Vicky Twomey-Lee

Pythonista and a tech event organiser encouraging diversity in the community.

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Supporting Diversity at your event

One of the things I come across over and over again is how to increase diversity at an event, in particular tech events like meetups, workshops and conferences.

A number of years ago, I started a diversity programme for an Irish tech conference offering subsidised travel, accommodation, etc., and it was very, very labour intensive. I was going by what folks elsewhere (mainly Stateside and large European tech conferences) were doing. This includes accepting applications, reviewing them, discuss with organising committee on approving them or not, and following up with them. It’s not the best way, and many improvements can be made to make it easier on the organiser and applicants.

Since then, one conference in particular I always use as my reference point, the always amazing and friendly AlterConf:

AlterConf is a traveling conference series that provides safe opportunities for

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The Diversity in Tech Community in Dublin & Ireland

[Updated 2017-04-24] Update with more groups below in the listings, thanks to Glenn Davidson and Victoria McCallum for more info on groups in the north


I’ve been meaning to write this post for ages, well since February, about all the women/diversity in tech groups we have around Dublin and Ireland.

2017 has been interesting, at least three new Women in Tech groups that I know of popped up in Dublin. It’s amazing as back in 2008, I wished there was at least one group, and I thought my wishes were answered when Ireland Girl Geek Dinner started… but I wished there were more programming groups that have more people than just your atypical coder that attend techie events.

I co-founded Coding Grace (diversity-friendly coding workshops) which started in May 2013, and founded PyLadies Dublin (Python coding evenings) which had its first meetup in October 2013. It was certainly different to

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Asking questions

An interesting question was asked at an event I was giving a short talk on getting involved with the community.

They mentioned that in a past PyLadies Dublin event they attended, there was a female speaker, with Q&A afterwards, a male asked questions. Would that make it a safe space for people if there males asking questions?

I, personally, would be fine to open the floor to folks asking questions. I thought about it a bit, and would it be better if I asked the speaker beforehand if they are ok with questions, or even find a way to help them prep? Or maybe I should learn to moderate? I raise my hand that I’m not great at chairing, maybe I am not eloquent enough to do it. And now as I type this, is there something I can take up to help me build up confidence to moderate things like this? I am trying hard not to spiral and overthink this, anxiety is fickle thing, it just jumps out of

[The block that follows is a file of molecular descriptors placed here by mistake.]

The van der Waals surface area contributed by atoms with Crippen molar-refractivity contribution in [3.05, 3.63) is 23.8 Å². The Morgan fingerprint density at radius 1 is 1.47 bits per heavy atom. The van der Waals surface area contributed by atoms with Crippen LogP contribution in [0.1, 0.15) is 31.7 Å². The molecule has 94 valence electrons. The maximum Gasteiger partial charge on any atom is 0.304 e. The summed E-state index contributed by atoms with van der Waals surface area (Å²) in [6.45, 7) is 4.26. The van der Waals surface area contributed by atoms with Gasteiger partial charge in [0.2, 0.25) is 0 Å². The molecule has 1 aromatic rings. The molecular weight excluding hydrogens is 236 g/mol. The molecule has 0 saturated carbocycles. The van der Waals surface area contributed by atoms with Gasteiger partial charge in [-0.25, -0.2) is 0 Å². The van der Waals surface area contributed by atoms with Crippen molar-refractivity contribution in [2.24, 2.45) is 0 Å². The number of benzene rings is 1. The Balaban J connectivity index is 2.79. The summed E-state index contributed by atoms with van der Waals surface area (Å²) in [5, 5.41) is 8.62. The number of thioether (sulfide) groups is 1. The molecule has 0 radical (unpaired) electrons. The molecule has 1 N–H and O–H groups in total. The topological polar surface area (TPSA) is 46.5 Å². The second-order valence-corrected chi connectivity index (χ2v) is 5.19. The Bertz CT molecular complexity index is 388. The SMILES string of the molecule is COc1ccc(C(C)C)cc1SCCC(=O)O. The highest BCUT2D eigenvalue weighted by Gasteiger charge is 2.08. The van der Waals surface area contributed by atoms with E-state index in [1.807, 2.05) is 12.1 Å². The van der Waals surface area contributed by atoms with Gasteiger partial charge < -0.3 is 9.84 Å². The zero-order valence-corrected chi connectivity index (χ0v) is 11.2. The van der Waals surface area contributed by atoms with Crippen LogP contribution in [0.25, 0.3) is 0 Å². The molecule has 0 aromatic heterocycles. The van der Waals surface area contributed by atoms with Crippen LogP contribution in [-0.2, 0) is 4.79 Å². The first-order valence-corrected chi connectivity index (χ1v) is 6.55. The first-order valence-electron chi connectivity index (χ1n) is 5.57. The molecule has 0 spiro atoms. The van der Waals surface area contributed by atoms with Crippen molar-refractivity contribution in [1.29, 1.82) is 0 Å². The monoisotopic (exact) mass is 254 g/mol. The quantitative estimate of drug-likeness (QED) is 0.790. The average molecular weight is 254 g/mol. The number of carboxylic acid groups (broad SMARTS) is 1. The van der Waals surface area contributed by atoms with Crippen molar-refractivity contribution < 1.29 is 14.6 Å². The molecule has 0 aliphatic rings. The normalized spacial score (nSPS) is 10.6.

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PyLadies Dublin at Kitman Labs

Kitman Labs Dublin Startup Commissioner Startup Fund

Big thanks to people who came along to PyLadies Dublin meetup at Kitman Labs yesterday evening, even with the mild sunny weather outside. A huge thanks to Dublin Startup Commissioner for funding the yummy platters of sandwiches and bowls of salad from KC Peaches.

The food was really amazing, this is a snap of the wrap I had with my salads, total NomNoms.

Aside from that, I wanted to update my Coding Grace website to make the admin panel look nicer so other people can use it. On my local dev machine, I initially added django-material thinking that if I just load the admin side of things, it wouldn’t affect the front end of my side, well… it did. It broke some of the layouts just on the front page

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It’s so true about sayings even in different languages

I came across this phrase:-

百闻不如一见,百见不如一干

This is in Simplified Chinese 1, if you want to pronounce it, it’s bǎi wén bùrú yī jiàn, bǎi jiàn bùrú yīgān.

Bear with me here, I’m getting somewhere with this…

The 2nd and 5th (repeated on the 8th) character is unfamiliar as I’m more use to Traditional Chinese [2] (written format in Hong Kong and Taiwan).

So as one does, I used Google Translate to translate from Simplified Chinese to Traditional Chinese and I got the following

百聞不如一見,百見不如一干

I still don’t know how to pronounce the 2nd character now, my Chinese is not too bad. :-)

So I go to my preferred site 3 for finding out how the characters sound in Cantonese, and it’s baak3 man4 bat1 jyu4 jat1 gin3, baak3 gin3 bat1 jyu4 jat1 gon1

Nearly there…

The translation to this Chinese saying is

seeing once is better than hearing 100 times, but doing once is better than seeing 100 times